Famed for its golden-hued sandstone sentinels, the Golden Gate Highlands National Park in the Free State province is a superb family destination for lovers of wide, open spaces. Located in the foothills of Lesotho's Maluti Mountains, the park is renowned for its extraordinary landscape and abundance of caves and shelters.

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Fossilised dinosaur eggs from the Triassic period were found in Golden Gate Highlands National Park in 1973.

Loved for its unusual scenery and renowned for its golden aura as the sun illuminates its sandstone cliffs and outcrops, the Golden Gate Highlands National Park in the Free State province lies equidistant from Johannesburg, Durban and Bloemfontein, and is the ideal escape for those longing to stretch their legs, breathe fresh mountain air and allow nature to restore their balance.

Situated in the western foothills of the Maluti Mountains, close to the Lesotho border, Golden Gate is South Africa's only grassland national park.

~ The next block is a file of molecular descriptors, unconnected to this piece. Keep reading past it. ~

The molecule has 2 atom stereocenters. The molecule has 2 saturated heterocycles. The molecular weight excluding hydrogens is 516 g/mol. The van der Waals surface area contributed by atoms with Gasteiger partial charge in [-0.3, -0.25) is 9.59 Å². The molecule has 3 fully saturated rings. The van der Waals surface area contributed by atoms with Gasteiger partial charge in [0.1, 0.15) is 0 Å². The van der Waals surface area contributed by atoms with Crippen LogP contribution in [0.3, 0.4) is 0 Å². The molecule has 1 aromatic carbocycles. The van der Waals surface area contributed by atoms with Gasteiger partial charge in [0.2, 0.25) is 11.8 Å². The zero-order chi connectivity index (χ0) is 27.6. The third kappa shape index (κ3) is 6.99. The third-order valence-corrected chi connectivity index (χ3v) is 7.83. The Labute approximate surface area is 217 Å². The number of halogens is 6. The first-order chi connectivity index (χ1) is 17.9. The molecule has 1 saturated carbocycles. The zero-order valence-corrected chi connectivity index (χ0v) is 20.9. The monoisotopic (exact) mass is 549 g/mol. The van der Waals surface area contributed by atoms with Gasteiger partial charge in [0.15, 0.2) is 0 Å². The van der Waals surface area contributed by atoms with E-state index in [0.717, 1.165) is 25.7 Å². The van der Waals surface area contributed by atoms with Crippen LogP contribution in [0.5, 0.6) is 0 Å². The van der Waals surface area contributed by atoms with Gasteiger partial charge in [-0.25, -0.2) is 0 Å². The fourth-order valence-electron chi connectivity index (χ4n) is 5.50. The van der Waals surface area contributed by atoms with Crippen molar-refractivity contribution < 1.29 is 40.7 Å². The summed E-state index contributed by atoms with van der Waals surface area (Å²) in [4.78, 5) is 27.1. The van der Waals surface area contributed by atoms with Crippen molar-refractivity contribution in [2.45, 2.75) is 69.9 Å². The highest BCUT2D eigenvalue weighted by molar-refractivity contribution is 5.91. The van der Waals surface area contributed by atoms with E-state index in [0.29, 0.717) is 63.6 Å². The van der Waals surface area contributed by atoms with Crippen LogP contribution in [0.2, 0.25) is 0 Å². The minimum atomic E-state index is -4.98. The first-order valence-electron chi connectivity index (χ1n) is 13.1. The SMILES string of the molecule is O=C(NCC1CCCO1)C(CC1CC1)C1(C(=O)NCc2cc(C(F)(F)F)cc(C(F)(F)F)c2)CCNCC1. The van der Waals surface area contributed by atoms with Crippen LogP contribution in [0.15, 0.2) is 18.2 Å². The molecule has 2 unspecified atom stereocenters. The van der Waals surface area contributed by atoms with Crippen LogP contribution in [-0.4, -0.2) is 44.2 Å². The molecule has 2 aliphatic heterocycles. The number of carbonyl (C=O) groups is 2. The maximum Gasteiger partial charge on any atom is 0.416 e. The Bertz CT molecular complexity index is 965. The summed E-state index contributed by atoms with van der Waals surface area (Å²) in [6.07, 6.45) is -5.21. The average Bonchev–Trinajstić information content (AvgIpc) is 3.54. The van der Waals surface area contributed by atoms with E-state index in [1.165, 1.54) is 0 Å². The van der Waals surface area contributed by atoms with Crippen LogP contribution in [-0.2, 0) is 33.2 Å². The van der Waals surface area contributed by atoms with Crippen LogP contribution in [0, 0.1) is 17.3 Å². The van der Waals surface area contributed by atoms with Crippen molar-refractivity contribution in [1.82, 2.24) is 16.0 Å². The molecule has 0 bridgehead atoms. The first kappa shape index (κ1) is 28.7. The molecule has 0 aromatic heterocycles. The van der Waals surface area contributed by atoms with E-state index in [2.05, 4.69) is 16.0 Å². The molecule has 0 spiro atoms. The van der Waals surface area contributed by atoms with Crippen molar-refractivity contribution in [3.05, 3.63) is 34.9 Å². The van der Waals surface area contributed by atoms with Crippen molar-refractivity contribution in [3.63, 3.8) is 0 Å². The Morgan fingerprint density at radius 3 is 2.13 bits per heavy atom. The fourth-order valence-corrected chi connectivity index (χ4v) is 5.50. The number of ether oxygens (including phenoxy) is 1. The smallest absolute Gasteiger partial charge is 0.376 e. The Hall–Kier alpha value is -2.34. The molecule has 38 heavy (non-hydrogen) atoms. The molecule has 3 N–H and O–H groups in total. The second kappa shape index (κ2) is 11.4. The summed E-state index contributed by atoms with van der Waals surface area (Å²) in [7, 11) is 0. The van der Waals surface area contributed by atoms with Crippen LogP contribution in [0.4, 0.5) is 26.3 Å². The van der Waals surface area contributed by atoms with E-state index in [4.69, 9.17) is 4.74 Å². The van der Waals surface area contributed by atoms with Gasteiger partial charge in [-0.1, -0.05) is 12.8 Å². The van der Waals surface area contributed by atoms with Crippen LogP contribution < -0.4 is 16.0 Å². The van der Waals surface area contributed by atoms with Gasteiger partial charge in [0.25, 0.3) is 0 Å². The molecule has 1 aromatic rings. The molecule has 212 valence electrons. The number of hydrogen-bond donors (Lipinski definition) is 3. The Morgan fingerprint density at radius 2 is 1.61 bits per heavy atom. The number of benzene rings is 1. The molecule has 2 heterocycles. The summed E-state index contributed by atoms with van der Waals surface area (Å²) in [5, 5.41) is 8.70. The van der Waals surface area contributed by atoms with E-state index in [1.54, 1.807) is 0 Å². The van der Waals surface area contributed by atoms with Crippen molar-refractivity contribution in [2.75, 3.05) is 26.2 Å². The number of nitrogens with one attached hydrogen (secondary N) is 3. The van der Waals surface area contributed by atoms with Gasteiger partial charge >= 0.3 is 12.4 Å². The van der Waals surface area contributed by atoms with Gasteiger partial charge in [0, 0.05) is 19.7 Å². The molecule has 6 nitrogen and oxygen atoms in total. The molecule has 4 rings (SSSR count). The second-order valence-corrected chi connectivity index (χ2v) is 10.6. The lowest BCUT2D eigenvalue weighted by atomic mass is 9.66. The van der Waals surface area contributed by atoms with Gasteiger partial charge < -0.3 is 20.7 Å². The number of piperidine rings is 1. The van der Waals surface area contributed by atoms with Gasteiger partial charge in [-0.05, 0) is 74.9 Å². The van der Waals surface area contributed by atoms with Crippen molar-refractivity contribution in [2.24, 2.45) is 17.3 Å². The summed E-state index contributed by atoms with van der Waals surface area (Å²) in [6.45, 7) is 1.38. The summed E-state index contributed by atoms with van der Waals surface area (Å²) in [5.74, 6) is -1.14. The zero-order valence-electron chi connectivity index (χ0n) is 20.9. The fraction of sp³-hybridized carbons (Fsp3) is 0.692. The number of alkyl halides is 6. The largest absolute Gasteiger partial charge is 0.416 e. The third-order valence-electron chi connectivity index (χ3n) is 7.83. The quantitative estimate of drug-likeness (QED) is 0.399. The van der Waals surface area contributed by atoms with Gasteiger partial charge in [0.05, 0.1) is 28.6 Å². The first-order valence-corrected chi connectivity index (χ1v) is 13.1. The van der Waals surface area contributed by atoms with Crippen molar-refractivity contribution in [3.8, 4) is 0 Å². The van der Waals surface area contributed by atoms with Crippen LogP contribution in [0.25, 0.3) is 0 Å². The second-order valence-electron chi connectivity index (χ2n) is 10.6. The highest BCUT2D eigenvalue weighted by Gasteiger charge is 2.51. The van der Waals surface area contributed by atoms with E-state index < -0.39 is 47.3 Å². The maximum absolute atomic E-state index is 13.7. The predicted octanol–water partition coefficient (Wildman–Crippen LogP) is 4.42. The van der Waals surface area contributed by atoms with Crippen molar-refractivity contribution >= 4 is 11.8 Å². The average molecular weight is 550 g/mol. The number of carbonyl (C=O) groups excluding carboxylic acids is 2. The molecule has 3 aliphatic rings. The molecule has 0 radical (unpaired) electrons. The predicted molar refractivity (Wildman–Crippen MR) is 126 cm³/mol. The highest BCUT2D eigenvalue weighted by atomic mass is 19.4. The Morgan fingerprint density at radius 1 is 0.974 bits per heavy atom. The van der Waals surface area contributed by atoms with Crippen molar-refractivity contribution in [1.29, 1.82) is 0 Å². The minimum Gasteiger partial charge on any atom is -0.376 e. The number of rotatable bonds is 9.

The park's most notable features, aside from its variety of resident grasses, are its extraordinary sandstone cliffs and outcrops – coloured in multi-hued bands and eroded by the sands and rains of time.

Millions of years ago, the area was a swampy delta ruled by dinosaurs. Later, wind and sand scoured the landscape to desert, and sculpted the park’s renowned golden-coloured cliffs. Finally, volcanic activity capped the landscape with dark peaks, known as Drakensberg basalt, and mineral-rich soils gave rise to the vast multi-species grassland biome for which the park was proclaimed – there are more than 50 species of grass in the park.

Today black wildebeest, eland, blesbok, oribi, springbok and Burchell’s zebra graze its wild, dappled pastures, and rare bearded vultures circle the skies above the lost pathways of the San hunter-gathers, who once dwelt in the park's caves.

Explore the largest of these, the Cathedral Cave, on a guided walk. In this cavern, where Basotho worshippers and Anglo-Boer war refugees once sought shelter in their own times, a colony of rare sacred ibis breeds.

Hike up the Brandwag buttress, or Ribokkop, the highest point in the park; spend the night in the wilderness on the two-day, one-night Rhebok Hiking Trail; visit the Vulture Restaurant; horse ride, mountain bike or go on a game drive; and make time to stop so you can absorb the park’s panoramic views and magnificent stillness.

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